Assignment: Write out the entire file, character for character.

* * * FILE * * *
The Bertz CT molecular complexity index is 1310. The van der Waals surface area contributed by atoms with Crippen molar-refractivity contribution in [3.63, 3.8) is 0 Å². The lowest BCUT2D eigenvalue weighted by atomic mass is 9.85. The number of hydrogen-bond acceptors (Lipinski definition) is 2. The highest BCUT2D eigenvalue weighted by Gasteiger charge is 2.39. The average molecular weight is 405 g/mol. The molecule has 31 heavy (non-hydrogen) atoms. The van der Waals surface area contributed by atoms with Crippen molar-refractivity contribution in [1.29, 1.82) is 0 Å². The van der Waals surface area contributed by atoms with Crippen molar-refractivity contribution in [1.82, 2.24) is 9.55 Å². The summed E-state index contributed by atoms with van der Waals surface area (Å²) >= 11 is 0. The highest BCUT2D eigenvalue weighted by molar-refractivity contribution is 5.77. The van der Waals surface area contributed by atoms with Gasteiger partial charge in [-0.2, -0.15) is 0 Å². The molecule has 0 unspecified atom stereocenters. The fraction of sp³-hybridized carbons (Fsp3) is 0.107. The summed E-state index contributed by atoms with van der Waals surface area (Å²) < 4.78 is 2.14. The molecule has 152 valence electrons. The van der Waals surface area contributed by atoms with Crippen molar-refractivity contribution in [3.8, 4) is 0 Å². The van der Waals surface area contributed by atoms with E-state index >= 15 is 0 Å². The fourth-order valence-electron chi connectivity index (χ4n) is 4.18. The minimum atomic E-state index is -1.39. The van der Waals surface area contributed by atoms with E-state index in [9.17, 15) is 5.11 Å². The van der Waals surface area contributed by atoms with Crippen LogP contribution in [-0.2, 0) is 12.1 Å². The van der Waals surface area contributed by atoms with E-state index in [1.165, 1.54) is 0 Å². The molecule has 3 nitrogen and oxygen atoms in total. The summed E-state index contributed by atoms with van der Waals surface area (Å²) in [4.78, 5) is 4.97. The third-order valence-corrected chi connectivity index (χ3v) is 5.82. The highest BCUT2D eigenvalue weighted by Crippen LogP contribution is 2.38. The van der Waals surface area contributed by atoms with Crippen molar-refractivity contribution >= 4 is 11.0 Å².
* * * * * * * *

The Bertz CT molecular complexity index is 1310. The van der Waals surface area contributed by atoms with Crippen molar-refractivity contribution in [3.63, 3.8) is 0 Å². The lowest BCUT2D eigenvalue weighted by atomic mass is 9.85. The number of hydrogen-bond acceptors (Lipinski definition) is 2. The highest BCUT2D eigenvalue weighted by Gasteiger charge is 2.39. The average molecular weight is 405 g/mol. The molecule has 31 heavy (non-hydrogen) atoms. The van der Waals surface area contributed by atoms with Crippen molar-refractivity contribution in [1.29, 1.82) is 0 Å². The van der Waals surface area contributed by atoms with Crippen molar-refractivity contribution in [1.82, 2.24) is 9.55 Å². The summed E-state index contributed by atoms with van der Waals surface area (Å²) >= 11 is 0. The highest BCUT2D eigenvalue weighted by molar-refractivity contribution is 5.77. The van der Waals surface area contributed by atoms with Gasteiger partial charge in [-0.2, -0.15) is 0 Å². The molecule has 0 unspecified atom stereocenters. The fraction of sp³-hybridized carbons (Fsp3) is 0.107. The summed E-state index contributed by atoms with van der Waals surface area (Å²) < 4.78 is 2.14. The molecule has 152 valence electrons. The van der Waals surface area contributed by atoms with Crippen molar-refractivity contribution in [3.8, 4) is 0 Å². The van der Waals surface area contributed by atoms with E-state index >= 15 is 0 Å². The fourth-order valence-electron chi connectivity index (χ4n) is 4.18. The minimum atomic E-state index is -1.39. The van der Waals surface area contributed by atoms with E-state index in [9.17, 15) is 5.11 Å². The van der Waals surface area contributed by atoms with Crippen LogP contribution in [-0.2, 0) is 12.1 Å². The van der Waals surface area contributed by atoms with E-state index in [1.165, 1.54) is 0 Å². The molecule has 3 nitrogen and oxygen atoms in total. The summed E-state index contributed by atoms with van der Waals surface area (Å²) in [4.78, 5) is 4.97. The third-order valence-corrected chi connectivity index (χ3v) is 5.82. The highest BCUT2D eigenvalue weighted by Crippen LogP contribution is 2.38. The van der Waals surface area contributed by atoms with Crippen molar-refractivity contribution >= 4 is 11.0 Å².